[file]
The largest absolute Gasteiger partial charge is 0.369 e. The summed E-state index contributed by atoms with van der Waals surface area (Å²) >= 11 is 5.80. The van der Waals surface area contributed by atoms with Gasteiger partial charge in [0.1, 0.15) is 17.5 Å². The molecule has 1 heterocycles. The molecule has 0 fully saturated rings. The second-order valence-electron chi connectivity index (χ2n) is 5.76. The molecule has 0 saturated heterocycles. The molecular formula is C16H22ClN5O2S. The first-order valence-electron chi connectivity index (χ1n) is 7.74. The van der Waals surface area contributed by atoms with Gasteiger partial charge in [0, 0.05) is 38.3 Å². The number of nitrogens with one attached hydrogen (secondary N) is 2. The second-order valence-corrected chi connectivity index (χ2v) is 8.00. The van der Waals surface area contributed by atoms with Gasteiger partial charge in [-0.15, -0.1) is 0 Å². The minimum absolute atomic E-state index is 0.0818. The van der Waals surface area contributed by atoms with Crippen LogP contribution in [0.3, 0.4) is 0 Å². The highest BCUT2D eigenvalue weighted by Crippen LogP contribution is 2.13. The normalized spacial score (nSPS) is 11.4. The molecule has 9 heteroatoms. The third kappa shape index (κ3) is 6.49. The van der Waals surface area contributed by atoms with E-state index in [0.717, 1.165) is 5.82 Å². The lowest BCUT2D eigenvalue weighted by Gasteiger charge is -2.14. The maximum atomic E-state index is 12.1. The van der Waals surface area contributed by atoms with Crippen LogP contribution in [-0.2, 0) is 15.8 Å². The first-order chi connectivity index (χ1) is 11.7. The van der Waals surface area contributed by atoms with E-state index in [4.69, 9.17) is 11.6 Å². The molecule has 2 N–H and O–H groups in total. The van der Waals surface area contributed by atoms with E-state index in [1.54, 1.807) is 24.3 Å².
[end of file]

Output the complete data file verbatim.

The largest absolute Gasteiger partial charge is 0.369 e. The summed E-state index contributed by atoms with van der Waals surface area (Å²) >= 11 is 5.80. The van der Waals surface area contributed by atoms with Gasteiger partial charge in [0.1, 0.15) is 17.5 Å². The molecule has 1 heterocycles. The molecule has 0 fully saturated rings. The second-order valence-electron chi connectivity index (χ2n) is 5.76. The molecule has 0 saturated heterocycles. The molecular formula is C16H22ClN5O2S. The first-order valence-electron chi connectivity index (χ1n) is 7.74. The van der Waals surface area contributed by atoms with Gasteiger partial charge in [0, 0.05) is 38.3 Å². The number of nitrogens with one attached hydrogen (secondary N) is 2. The second-order valence-corrected chi connectivity index (χ2v) is 8.00. The van der Waals surface area contributed by atoms with Gasteiger partial charge in [-0.15, -0.1) is 0 Å². The minimum absolute atomic E-state index is 0.0818. The van der Waals surface area contributed by atoms with Crippen LogP contribution in [0.3, 0.4) is 0 Å². The highest BCUT2D eigenvalue weighted by Crippen LogP contribution is 2.13. The normalized spacial score (nSPS) is 11.4. The molecule has 9 heteroatoms. The third kappa shape index (κ3) is 6.49. The van der Waals surface area contributed by atoms with E-state index in [0.717, 1.165) is 5.82 Å². The lowest BCUT2D eigenvalue weighted by Gasteiger charge is -2.14. The maximum atomic E-state index is 12.1. The van der Waals surface area contributed by atoms with Crippen LogP contribution in [-0.2, 0) is 15.8 Å². The first-order chi connectivity index (χ1) is 11.7. The van der Waals surface area contributed by atoms with E-state index in [4.69, 9.17) is 11.6 Å². The molecule has 2 N–H and O–H groups in total. The van der Waals surface area contributed by atoms with E-state index in [1.54, 1.807) is 24.3 Å².